Market Buzz – Canadian Economy Shows Slight Sign of Growth in July But Investors Remain Uncertain
The TSX Composite index closed on Friday, September 30th, at 11,624 points, down 62 points, or 0.5% for the day, but up 1.4% for the week.
Canadian GDP numbers were released on Friday indicating that the economy grew 0.3% in the month of July. The numbers were roughly in line with economists’ forecasts supporting expectations that GDP growth for the third quarter will be in the region of 2.0%, after a dismal Q2 which recorded an economic contraction of 0.4%. Recession, which is technically defined as two consecutive quarters of negative economic growth, may or may not be thwarted in the short term, but recent economic indicators may be pointing to the direction of another and potentially more troublesome culprit – growth recession. A growth recession occurs when the economy does not expand or contract but simply remains stagnant.
Some may be familiar with the term with respect to commentary coming out of Japan. The island nation has spent much of the last 15 years battling this unyielding foe. In a typical recession, the economy experiences contraction which has the eventual impact of restoring balance to the economy, thus repositioning it for future growth. While the conventional recession can be quite painful for those that lose their jobs, homes, and lifestyles, the pain has traditionally been temporary, lasting on average anywhere from six to 18 months (at least over the recent past). In the growth recession, the rebalancing of the economy may not occur as quickly, resulting in a less severe but for more prolonged state of economic stagnation, such as has been the case for Japan. This does not mean that low growth inevitably results in decade long recessions, as the developed world has seen these occurrences come and go without the lasting impact. Nonetheless, these are far from conventional times and we are not of the opinion that anyone can state inequitably where the economy will be in the next two to five years.
The best strategy for an uncertain market is to keep a long-term focus and remember that opportunities exist even in low growth environments. Warren Buffet once said that he would never buy a stock that he would not be comfortable holding if the market shut down for the next five years. What he means is that when he invests, he bases his decision on the fundamental value of the underlying company relative to his purchase price. If the investment is made in a quality, profitable business, at a reasonable for discounted price, then the investor will likely still generate a long-term return, notwithstanding the short-term oscillations of the market. It also helps if the business is spinning off some of this cash flow to investors in the form of a dividend.
Looniversity – CANSLIM – 7 Steps to Identify Potentially Great Stocks
Developed by William O’Neil, the co-founder of Investor’s Business Daily, CANSLIM is a philosophy of screening, purchasing, and selling common stock. While the name may sound like a new “Canadian Weight Loss Supplement,” this seven-letter acronym is actually one of the more successful investment strategies.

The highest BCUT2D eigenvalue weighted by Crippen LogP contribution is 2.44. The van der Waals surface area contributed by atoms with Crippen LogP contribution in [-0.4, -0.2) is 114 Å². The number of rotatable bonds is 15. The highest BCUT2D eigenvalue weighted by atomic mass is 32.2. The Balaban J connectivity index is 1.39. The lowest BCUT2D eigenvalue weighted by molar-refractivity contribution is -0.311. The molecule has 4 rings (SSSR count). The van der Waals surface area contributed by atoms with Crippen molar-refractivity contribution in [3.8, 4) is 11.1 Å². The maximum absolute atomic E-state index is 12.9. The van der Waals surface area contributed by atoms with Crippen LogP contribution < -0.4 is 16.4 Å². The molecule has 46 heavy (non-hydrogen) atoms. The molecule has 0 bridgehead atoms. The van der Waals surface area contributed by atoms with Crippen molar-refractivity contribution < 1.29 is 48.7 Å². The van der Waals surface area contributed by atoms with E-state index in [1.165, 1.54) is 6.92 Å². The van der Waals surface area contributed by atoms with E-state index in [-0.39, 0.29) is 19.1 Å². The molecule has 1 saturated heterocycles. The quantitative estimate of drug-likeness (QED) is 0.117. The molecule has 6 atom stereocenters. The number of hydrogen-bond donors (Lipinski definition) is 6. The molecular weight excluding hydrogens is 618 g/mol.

Below (in a nutshell) are the seven components which the CANSLIM strategy focuses on:
C = Current quarterly earnings per share. Earnings must be up at least 18-20 per cent.
A = Annual earnings per share. They should show meaningful growth (15 per cent or greater) for the past five years.
N = New things. Buy companies with new products, new management, or significant new changes in industry conditions. Most importantly, buy stocks when they start to make new highs in price. Forget cheap stocks; they are that way for a reason.
S = Shares outstanding. This should be a small and reasonable number. You are not looking for an older company with a large capitalization.
L = Leaders. Buy market leaders, avoid laggards.
I = Institutional sponsorship. Buy stocks with at least a few institutional sponsors who have better than average recent performance records.
M = Market direction. The market will determine whether you win or lose, so learn to interpret the daily general market indexes (price and volume changes) and action of the individual market leaders. It is important you know how to determine the market’s overall current direction.
Put it to Us?
Q. A friend recently bought some “zero coupon” bonds. Can you explain what they are?
– Johanna Johnson; Calgary, Alberta
A. Zero coupon bonds were introduced to the fixed-income market in mid 1982. At the time, they were quite a unique concept in the marketplace.
While most municipal bonds provide semi-annual interest payments (coupons), zero coupon bonds, as their name suggests, have no “coupon” or periodic interest payments. Instead, the investor receives one payment (at maturity) that is equal to the principal invested plus the interest earned, compounded semi-annually, at a stated yield.
Zero coupon bonds are sold at a substantial discount from the face amount. When a zero coupon bond matures, the investor receives the full face amount of the bond. For example, a bond with a face amount of $20,000 maturing in 20 years may be purchased for roughly $6,757. At the end of the 20 years, the investor will receive $20,000. The difference between $20,000 and $6,757 represents the interest. This example is based on an interest rate of 5.5 per cent which compounds automatically until the bond matures.
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